Peter Matthaes

Art Fraud: Recognizing Authenticity in Art

Wednesday, October 10, 2012

Recognizing the authenticity of an art object is as fascinating as it is complex. The classic approach, which studies style, is supported by numerous new methods of scientific investigation and by the ability to use our senses: sight, touch, smell, hearing, and to a much lesser extent, taste, substituted by our “sixth sense.”

An overview will be given on the methods used by the Museo d’Arte e Scienza of Milan in its day-to-day activities to ascertain authenticity, illustrated by an ample number of cases studies. The lecture will demonstrate how such investigations are based on intuition, logic, and the results of rigorous scientific and sensorial analyses.

The Observer Effects series invites thinkers to present their highly integrative work in dialogue with the fields of art and science. This lecture series takes its title from a popularized principle in physics that holds that the act of observation transforms the observed. Outside the natural sciences, the idea that the observer and the observed are linked in a web of reciprocal modification has been deeply influential in philosophy, aesthetics, psychology, and politics.

Emily Berçir Zimmerman

Since 1996, Peter Matthaes has worked at the Museo D’Arte e Scienza, founded by his father Gottfried. He has dedicated himself to the scientific laboratory, where scientific analyses are carried out to ascertain the authenticity of art objects.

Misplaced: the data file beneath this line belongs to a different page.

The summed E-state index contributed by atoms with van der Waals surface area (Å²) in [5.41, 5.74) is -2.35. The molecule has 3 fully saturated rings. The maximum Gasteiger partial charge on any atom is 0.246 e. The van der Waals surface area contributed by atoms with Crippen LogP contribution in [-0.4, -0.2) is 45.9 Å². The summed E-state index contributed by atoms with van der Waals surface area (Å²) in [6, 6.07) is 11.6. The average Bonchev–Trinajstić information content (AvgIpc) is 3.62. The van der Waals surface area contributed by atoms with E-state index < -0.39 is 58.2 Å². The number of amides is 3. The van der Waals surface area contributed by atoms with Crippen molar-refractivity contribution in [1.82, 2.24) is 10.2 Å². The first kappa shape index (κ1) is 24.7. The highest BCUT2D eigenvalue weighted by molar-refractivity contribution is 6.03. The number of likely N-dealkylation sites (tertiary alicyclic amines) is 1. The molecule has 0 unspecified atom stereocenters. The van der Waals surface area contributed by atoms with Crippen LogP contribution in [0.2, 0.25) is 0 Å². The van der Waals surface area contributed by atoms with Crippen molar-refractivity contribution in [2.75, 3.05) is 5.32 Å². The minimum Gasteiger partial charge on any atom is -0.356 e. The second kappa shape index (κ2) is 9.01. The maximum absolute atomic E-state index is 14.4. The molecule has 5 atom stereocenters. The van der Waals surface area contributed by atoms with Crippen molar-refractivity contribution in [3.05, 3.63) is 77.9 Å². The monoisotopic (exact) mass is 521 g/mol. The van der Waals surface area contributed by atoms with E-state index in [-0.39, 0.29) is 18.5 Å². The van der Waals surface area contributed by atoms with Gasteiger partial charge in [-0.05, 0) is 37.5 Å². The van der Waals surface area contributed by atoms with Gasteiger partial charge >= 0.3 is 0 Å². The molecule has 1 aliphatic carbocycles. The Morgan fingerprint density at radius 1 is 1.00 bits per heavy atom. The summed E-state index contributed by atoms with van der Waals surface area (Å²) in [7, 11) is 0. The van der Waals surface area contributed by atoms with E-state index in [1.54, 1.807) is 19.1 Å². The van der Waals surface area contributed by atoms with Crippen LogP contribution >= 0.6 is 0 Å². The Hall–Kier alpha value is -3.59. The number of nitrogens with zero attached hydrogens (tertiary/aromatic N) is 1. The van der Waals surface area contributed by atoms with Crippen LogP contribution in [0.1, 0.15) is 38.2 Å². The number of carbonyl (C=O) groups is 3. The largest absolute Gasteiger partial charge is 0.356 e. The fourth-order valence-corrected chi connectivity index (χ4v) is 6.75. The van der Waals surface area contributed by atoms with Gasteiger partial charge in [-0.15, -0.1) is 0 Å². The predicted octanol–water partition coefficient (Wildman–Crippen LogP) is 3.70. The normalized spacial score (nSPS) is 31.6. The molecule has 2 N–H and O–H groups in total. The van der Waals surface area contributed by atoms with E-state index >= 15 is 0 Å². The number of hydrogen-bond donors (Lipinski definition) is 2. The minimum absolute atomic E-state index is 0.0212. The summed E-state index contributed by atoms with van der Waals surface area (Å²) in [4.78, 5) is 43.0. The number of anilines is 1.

After obtaining a master’s degree in chemistry with a dissertation dedicated to art, he spent several years refining a new infrared spectroscopic wood-dating method (patent G. Matthaes, 1993). At the same time, he continued his training in the museum, becoming increasingly involved with the collections, didactic activities, general management, and special events.

Since becoming head of the laboratory, Matthaes has conducted hundreds of scientific appraisals each year. He receives commissions from various parts of the world, for which he often has to travel to carry out analyses. Registered in the list of Court-appointed Technical Consultants (CTU) and experts of the Court of Milan, he provides technical opinions to Italian and foreign courts. He has also contributed to the preparation of the various books published by the museum, particularly those of a scientific nature.

Peter Matthaes
October 10, 2012, 6PM

EMPAC 2012-2013 presentations, residencies, and commissions are made possible by continuous support from the Jaffe Fund for Experimental Media and Performing Arts. Additional project support by the National Endowment for the Arts; the National Dance Project of the New England Foundation for the Arts with lead funding from the Doris Duke Charitable Foundation and the Andrew W. Mellon Foundation; the New York State Council for the Arts; Mid Atlantic Arts Foundation with support from the National Endowment for the Arts; Arts Council Norway, Fond for Lyd og Bilde, and Fond for Utøvende Kunstner.

National Endowment for the Arts
NEFA - New England Foundation for the Arts
National Science Foundation
State of the Arts - NYSCA